Following President Barack Obama's move last week to let some young illegal immigrants stay in the U.S., immigration as a political issue is back in Congress, in a big way. And especially for Florida lawmakers.
Rep. Tom Rooney, R-Stuart, introduced a bill today that would block the administration's directive. (The administration's plan allows young illegal immigrants who were raised in the United States to remain for two years under a deferred deportation.)
Rep. David Rivera, R-Miami, is pressing ahead with his own legislation to help such DREAM Act-eligible kids.
And Sen. Marco Rubio, R-Fla., who never had a immigration bill in writing for people to vet, says Obama should have called him about working on immigration legislation. He told ABC News that the president's proposal "just gets him through the election. "The White House never called us about this. No one reached out to us and told us this was on its way. And, I mean, if they were serious about a real solution to this problem and not politicizing it, then why don’t you reach out to people."
Meanwhile, Senate Majority Leader Harry Reid, D-Nevada, told Republicans today that they had their chance to be a part of something big -- and still do. He singled out Rubio in particular for what he called "phony outrage" over the administration's move.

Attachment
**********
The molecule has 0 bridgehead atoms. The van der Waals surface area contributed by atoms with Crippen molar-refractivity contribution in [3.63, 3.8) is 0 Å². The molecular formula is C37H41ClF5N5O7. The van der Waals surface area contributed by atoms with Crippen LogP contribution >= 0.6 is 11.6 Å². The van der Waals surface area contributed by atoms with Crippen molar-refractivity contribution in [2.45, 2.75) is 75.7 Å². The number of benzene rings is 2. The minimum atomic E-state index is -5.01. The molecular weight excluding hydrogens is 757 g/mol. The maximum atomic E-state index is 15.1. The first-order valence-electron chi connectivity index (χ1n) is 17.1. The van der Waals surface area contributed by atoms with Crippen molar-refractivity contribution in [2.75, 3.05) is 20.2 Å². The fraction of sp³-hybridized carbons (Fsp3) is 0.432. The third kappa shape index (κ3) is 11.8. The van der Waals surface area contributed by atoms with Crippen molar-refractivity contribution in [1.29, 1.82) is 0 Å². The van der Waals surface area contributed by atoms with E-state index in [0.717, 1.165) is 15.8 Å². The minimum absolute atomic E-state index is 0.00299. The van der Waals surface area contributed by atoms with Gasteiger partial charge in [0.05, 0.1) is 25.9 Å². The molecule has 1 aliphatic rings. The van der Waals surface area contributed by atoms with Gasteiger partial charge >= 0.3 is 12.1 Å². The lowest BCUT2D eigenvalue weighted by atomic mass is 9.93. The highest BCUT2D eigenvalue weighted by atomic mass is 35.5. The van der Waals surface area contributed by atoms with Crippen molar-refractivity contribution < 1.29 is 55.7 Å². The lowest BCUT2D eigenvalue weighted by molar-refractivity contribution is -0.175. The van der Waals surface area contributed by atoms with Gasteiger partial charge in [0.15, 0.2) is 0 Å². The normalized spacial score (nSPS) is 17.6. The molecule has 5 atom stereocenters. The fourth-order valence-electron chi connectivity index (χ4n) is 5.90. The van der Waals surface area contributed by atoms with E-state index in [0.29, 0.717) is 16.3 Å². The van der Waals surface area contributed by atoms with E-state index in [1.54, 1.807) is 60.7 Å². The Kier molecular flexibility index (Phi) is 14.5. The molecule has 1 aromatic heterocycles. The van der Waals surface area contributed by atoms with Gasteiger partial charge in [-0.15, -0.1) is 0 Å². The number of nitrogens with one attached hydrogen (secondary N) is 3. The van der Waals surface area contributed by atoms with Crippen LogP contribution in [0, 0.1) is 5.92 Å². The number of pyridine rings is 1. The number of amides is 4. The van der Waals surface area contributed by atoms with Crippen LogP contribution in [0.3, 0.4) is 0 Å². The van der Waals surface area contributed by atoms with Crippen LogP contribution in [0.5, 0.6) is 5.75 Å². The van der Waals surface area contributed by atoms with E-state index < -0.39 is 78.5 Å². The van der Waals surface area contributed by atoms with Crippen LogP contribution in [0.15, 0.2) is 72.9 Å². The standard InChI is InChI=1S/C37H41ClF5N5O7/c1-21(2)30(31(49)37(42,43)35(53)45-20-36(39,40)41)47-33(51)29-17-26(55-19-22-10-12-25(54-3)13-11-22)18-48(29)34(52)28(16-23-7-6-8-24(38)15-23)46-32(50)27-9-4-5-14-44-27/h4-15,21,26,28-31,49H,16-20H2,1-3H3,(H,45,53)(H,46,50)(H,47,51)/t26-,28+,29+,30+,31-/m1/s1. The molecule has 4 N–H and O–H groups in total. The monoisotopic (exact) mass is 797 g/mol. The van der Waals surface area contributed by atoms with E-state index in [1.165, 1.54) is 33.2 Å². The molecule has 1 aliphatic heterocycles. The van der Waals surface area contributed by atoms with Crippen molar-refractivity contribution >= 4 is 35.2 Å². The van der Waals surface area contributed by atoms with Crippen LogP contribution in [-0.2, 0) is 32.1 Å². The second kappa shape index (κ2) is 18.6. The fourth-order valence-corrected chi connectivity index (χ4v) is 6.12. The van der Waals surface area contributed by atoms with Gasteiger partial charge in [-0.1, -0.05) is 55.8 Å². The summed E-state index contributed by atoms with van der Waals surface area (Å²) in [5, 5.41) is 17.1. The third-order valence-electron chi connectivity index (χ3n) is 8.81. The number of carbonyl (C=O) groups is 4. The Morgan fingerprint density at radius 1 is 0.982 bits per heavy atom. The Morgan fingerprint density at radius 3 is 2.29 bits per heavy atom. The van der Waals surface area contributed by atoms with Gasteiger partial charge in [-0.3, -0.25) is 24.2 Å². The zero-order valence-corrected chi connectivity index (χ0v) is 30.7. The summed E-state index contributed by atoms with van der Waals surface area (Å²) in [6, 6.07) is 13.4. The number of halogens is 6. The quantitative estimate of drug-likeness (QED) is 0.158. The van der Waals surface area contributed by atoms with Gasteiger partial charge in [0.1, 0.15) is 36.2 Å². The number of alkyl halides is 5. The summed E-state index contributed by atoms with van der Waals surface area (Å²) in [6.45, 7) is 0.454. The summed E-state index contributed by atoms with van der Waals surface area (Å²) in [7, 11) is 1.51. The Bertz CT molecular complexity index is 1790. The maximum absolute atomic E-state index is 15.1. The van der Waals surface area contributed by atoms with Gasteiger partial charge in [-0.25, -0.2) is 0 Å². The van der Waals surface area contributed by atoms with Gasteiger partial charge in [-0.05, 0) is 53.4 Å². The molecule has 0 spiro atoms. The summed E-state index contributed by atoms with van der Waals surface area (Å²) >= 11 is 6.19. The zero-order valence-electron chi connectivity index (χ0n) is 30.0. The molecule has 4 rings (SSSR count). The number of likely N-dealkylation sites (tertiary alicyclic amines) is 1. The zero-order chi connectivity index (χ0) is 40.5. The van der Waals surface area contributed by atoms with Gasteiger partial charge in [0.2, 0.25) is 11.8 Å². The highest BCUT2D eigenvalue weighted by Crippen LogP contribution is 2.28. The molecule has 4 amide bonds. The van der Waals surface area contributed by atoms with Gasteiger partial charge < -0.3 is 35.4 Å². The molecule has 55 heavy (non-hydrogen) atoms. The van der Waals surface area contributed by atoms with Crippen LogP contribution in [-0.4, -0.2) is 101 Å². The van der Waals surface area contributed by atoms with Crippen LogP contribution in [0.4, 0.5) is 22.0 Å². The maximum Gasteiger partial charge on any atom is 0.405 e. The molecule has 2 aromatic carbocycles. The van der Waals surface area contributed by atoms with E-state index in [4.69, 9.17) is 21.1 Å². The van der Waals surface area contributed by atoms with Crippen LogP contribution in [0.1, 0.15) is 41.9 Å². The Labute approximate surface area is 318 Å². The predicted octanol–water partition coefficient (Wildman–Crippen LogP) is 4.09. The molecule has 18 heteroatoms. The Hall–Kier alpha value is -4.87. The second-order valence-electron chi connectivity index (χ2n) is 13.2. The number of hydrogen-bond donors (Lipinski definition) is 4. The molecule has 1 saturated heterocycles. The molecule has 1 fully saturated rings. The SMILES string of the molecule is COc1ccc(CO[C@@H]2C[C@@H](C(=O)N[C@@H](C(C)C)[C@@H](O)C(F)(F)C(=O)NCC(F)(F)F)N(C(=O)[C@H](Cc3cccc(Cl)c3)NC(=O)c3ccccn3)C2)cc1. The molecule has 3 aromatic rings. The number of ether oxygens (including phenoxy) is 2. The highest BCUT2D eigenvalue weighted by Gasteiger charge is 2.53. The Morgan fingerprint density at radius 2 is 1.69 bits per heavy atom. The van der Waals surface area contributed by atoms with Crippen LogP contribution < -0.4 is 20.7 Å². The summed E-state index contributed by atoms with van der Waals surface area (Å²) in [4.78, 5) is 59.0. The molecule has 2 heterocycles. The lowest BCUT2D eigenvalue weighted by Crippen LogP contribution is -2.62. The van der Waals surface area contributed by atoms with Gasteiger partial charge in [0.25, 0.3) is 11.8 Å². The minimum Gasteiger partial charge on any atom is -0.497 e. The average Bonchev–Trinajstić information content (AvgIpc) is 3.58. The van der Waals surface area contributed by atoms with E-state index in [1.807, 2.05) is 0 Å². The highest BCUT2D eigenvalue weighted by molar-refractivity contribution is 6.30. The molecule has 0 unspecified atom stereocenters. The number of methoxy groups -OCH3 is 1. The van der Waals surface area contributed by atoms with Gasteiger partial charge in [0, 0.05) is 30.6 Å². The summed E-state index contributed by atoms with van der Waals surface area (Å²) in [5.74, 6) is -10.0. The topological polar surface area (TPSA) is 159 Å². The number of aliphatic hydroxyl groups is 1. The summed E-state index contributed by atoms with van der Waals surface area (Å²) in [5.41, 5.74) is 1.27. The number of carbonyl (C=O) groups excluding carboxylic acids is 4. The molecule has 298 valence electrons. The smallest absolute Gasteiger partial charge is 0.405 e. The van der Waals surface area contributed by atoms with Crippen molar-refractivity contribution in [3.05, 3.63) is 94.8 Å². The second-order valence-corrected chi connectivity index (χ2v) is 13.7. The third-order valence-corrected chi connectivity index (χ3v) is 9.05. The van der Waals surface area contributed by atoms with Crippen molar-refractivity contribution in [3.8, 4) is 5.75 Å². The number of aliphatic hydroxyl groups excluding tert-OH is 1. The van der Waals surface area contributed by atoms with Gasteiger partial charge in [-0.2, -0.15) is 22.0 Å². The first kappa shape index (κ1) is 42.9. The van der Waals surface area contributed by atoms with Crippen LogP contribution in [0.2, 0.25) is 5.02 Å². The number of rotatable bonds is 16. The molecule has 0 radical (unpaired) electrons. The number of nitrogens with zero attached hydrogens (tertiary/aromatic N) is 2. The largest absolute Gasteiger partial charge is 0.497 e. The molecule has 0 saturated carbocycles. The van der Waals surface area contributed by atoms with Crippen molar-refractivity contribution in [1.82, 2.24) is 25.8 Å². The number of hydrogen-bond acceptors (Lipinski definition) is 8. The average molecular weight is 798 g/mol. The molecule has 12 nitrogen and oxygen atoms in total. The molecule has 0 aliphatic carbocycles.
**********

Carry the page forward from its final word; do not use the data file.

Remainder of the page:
"In the past, Republicans have expressed broad support for the principles of President Obama’s directive," Reid said. "And Senator Marco Rubio, the junior senator from Florida, has even talked up a similar idea to the press for months, although he never actually produced a proposal."
Republicans are "taking their marbles and going home," Reid said.
"Since Friday, leading Republican voices on immigration reform have all but ceded the debate until after the election. Republicans who once favored a permanent solution for America’s broken immigration system are now abandoning efforts to find common ground," he said. "And the same Republicans who complained they weren’t involved enough in the President’s decision are now giving up any involvement in the broader immigration conversation."